Constance Garland (1907-1988) always felt she was Number Two Daughter. Not only in order of birth, four years after her sister Mary Isabel, but also in the affections of her father. Remarkably enough, this seems to have done little to hold her back. She and her sister remained close through their adolescence, marriages and divorce, even into their old age, and neither wavered in upholding their devotion to both parents.
Though their father’s possessiveness could be a trial, each in her own way -- Mary Isabel as a writer and Connie as an artist -- tried to make it up to him that he had not produced a son. For his part, Hamlin often made it clear that he wished Connie had pursued art as a career, but she chose to put marriage and motherhood ahead of applying her talents, with the notable exception of the hundreds of drawings she made for her father’s books.
Whatever her broader potential might have been, Constance by age 18 had developed a tidy skill at pen-and-ink drawings, especially as applied to the stories her father wrote. Her first illustrations were in the last two Middle Border books, continued through his ‘literary log-books’ and the final edition, in the author’s lifetime, of the expanded Main-Travelled Roads.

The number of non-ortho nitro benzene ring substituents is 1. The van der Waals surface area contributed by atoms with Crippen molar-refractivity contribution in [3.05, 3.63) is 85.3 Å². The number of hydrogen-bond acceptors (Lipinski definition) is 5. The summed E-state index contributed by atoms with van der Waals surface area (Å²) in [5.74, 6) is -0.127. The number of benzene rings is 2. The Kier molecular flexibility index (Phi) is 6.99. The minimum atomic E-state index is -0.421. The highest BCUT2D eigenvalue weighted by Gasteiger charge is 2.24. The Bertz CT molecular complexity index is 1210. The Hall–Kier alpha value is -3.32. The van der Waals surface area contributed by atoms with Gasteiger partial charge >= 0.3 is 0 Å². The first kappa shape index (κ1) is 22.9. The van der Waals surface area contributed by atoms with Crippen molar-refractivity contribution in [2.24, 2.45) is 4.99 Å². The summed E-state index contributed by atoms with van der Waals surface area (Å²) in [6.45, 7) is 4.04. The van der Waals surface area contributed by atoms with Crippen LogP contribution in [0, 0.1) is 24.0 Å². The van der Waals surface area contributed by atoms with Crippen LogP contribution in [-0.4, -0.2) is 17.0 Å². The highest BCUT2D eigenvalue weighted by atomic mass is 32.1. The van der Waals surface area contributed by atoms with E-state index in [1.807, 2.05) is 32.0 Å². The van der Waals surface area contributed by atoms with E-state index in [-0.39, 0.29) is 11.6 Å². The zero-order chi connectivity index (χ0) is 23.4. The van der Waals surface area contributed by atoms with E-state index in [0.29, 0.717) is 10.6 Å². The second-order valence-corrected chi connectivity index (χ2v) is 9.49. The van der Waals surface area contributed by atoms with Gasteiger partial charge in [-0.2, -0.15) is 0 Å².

If there is a point to be made about Connie’s drawings, beyond their simple appeal, it is that a single generation sufficed to place a frame of nostalgia about the stories which had been “cutting-edge reality” in her father’s youth. This is precisely the effect of her work in Trailmakers of the Middle Border and the 1931 reissue of Main-Travelled Roads. Thanks to her skills, the stories convey an appropriate sense of “long ago.”
For a period of years, Connie also provided the senior Garlands with their own Christmas card designs, as seen in these two examples from the USC Collection:
In the 1930s, after her parents had moved to California not least to be closer to Connie’s children, their artistic daughter fulfilled a long-standing promise to design a bookplate for her father, with which he soon ‘papered’ all the books in his library.
In a letter to the USC University Librarian, written after her father’s death, Connie described her creation as follows:
The plate was supposed to indicate the various phases in Father’s life. In the upper left corner is New York; the lower left the cornstalk, signifying Iowa. In the center at the top are the plains of Dakota. The large central block represents the Rocky Mountain country. The center (bottom) is a coulee in Wisconsin, and the one at the upper right is my uncle Lorado Taft’s statue of Black Hawk which stands on the bluffs over the Illinois River, near the artists’ colony where Mother and Father met. And the yucca on the right is for California, at the ‘end of the trail.’ (Letter dated June 12, 1942, from the USC Hamlin Garland Collection)